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Choosing whether to buy or lease a car is a big decision and one you should consider carefully. Here’s everything you must know to help you make the right decision.
Should You Lease or Buy a Car?
It’s the age-old question – is leasing or buying a car better? Unfortunately, there’s no one-size-fits-all answer. You must evaluate your situation, future goals, and decide what you can afford.
Leasing vs. Buying a Car Factors to Consider
- Monthly Lease Payments: Lease payments are usually lower than car loan payments because you aren’t financing the full purchase price of the loan. You only pay the car’s expected depreciation during the lease term. This often allows you to drive a ‘fancier’ car than you’d be able to afford if you bought and financed it.
- Car Insurance: You may need more insurance when you lease a car. Leasing companies often require more liability coverage than you need, and they may also require gap coverage to protect them if you were to total the car.
- Mileage: You can only drive a certain number of miles according to the lease agreement. If you surpass the total allowed miles, you’ll pay an excess mileage fee which adds to the cost of the lease.
- Security Deposit: You will need to make a security deposit, usually just one month’s payment upfront, but it can be higher with some leasing companies.
- Early Termination Fee: A lease is a contract. You could get hit with an early termination fee if you end it early. Leasing companies charge this to make up for the money they planned to make on your lease agreement when you signed it.
- Disposition Fee: Most leasing companies charge a lease disposition fee to clean and fix up a car after turning it in at the end of the lease.
- Flexibility: Leasing gives you the option to change cars often. When your lease expires, you turn it in and start a new lease (or buy a car). People who like to have the latest model and gadgets in their car prefer to lease to afford new cars every few years.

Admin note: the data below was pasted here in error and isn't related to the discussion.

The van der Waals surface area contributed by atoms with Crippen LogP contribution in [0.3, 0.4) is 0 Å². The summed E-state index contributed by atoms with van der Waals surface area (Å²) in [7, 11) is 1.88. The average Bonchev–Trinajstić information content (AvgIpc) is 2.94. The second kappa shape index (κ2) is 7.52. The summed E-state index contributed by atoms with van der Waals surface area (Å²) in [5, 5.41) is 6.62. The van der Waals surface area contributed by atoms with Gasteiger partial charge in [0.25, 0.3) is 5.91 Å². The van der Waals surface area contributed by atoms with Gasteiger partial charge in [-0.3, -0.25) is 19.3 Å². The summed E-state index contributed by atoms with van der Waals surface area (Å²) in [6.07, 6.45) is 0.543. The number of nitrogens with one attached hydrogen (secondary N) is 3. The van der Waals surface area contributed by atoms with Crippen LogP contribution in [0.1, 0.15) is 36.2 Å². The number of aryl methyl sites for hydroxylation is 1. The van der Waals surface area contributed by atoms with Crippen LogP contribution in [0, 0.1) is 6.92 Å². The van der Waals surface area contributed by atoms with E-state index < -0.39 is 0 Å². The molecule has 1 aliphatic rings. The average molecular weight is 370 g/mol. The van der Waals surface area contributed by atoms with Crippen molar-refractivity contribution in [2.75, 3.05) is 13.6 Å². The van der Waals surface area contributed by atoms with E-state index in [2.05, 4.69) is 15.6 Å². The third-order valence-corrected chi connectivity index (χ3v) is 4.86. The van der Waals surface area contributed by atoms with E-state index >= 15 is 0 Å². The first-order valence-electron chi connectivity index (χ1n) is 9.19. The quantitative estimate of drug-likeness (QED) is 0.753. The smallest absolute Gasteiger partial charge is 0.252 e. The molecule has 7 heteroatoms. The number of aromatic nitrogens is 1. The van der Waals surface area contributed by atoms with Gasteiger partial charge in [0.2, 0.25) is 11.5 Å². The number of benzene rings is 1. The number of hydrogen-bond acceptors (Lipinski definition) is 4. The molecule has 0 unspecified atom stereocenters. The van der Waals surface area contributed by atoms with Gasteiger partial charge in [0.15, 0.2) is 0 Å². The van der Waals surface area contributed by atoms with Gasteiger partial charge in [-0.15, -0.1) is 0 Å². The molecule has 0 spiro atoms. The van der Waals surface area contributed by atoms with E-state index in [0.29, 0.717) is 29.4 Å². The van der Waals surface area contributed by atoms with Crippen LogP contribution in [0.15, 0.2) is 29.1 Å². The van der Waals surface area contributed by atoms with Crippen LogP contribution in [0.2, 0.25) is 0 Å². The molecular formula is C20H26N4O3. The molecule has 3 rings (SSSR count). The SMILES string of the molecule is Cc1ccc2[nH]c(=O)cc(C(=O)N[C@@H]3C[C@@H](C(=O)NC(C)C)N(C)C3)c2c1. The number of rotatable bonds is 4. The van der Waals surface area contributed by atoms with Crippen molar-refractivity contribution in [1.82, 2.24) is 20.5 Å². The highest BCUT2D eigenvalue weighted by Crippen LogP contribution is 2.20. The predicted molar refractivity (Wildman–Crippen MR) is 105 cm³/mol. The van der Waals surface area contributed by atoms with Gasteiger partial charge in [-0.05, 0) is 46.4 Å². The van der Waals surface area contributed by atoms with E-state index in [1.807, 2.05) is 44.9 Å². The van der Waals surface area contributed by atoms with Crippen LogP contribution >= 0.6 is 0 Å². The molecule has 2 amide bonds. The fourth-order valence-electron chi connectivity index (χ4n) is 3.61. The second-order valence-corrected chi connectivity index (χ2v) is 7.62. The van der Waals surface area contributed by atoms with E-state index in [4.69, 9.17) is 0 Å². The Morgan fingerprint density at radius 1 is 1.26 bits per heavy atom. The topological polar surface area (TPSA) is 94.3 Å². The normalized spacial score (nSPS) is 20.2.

- Short-Term or Long-Term: If you like to keep your cars for a long time, leasing isn’t ideal for you. Car lease terms are usually 24 to 36 months. You turn the car in or buy out the lease at the end of the lease, but it doesn’t always make financial sense to do so. If you prefer to keep cars longer than 2 or 3 years, buying may be a better option.
- Repairs: You may save money on repairs when you lease because you’ll turn the car in before it gets old enough to have a lot of trouble. Leased cars are usually under warranty, but you may still be responsible for cosmetic issues, worn-out tires, or other basic issues that a warranty doesn’t cover.
- Tax Benefits: If you own a business, you may be able to write off the lease payments as a business expense if you use your car for business.
- Maintenance Costs: Every lease is different. Before you sign a lease, determine which maintenance costs you’d be responsible for. Some lease companies cover everything, while others put some of the responsibility on you.
- Loan Payments: You’ll pay principal and interest charges monthly when you finance a car. The amount you borrow gets divvied up across the loan’s term, and the interest charges are added based on the interest rate the lender gives you. Loan terms can range from 2 to 7 years. The longer you borrow the money, the higher the interest charges.